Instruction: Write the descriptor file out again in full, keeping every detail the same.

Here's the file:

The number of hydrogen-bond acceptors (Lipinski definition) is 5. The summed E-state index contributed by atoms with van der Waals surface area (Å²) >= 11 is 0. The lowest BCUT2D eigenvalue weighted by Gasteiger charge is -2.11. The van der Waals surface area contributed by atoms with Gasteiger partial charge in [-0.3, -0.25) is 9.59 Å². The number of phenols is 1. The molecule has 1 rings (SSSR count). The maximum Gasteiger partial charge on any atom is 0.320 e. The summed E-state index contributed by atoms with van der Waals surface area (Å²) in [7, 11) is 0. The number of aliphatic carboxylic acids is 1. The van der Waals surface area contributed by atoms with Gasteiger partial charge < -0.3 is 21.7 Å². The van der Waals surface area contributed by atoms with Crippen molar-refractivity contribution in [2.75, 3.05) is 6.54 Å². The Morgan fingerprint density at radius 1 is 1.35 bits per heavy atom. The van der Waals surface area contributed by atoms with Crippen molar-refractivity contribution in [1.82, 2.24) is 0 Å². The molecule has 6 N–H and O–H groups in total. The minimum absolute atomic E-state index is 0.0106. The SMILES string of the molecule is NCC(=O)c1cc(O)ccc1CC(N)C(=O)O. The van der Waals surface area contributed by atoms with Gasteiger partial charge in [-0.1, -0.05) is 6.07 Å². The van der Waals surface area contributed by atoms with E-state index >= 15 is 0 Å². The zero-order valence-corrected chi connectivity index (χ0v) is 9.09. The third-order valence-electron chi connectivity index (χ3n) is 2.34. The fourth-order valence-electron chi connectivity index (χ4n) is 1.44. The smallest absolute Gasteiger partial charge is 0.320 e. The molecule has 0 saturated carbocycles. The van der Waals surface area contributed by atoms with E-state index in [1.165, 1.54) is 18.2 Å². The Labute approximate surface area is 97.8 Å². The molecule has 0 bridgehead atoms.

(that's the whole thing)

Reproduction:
The number of hydrogen-bond acceptors (Lipinski definition) is 5. The summed E-state index contributed by atoms with van der Waals surface area (Å²) >= 11 is 0. The lowest BCUT2D eigenvalue weighted by Gasteiger charge is -2.11. The van der Waals surface area contributed by atoms with Gasteiger partial charge in [-0.3, -0.25) is 9.59 Å². The number of phenols is 1. The molecule has 1 rings (SSSR count). The maximum Gasteiger partial charge on any atom is 0.320 e. The summed E-state index contributed by atoms with van der Waals surface area (Å²) in [7, 11) is 0. The number of aliphatic carboxylic acids is 1. The van der Waals surface area contributed by atoms with Gasteiger partial charge < -0.3 is 21.7 Å². The van der Waals surface area contributed by atoms with Crippen molar-refractivity contribution in [2.75, 3.05) is 6.54 Å². The Morgan fingerprint density at radius 1 is 1.35 bits per heavy atom. The van der Waals surface area contributed by atoms with Crippen molar-refractivity contribution in [1.82, 2.24) is 0 Å². The molecule has 6 N–H and O–H groups in total. The minimum absolute atomic E-state index is 0.0106. The SMILES string of the molecule is NCC(=O)c1cc(O)ccc1CC(N)C(=O)O. The van der Waals surface area contributed by atoms with Gasteiger partial charge in [-0.1, -0.05) is 6.07 Å². The van der Waals surface area contributed by atoms with E-state index >= 15 is 0 Å². The zero-order valence-corrected chi connectivity index (χ0v) is 9.09. The third-order valence-electron chi connectivity index (χ3n) is 2.34. The fourth-order valence-electron chi connectivity index (χ4n) is 1.44. The smallest absolute Gasteiger partial charge is 0.320 e. The molecule has 0 saturated carbocycles. The van der Waals surface area contributed by atoms with E-state index in [1.165, 1.54) is 18.2 Å². The Labute approximate surface area is 97.8 Å². The molecule has 0 bridgehead atoms.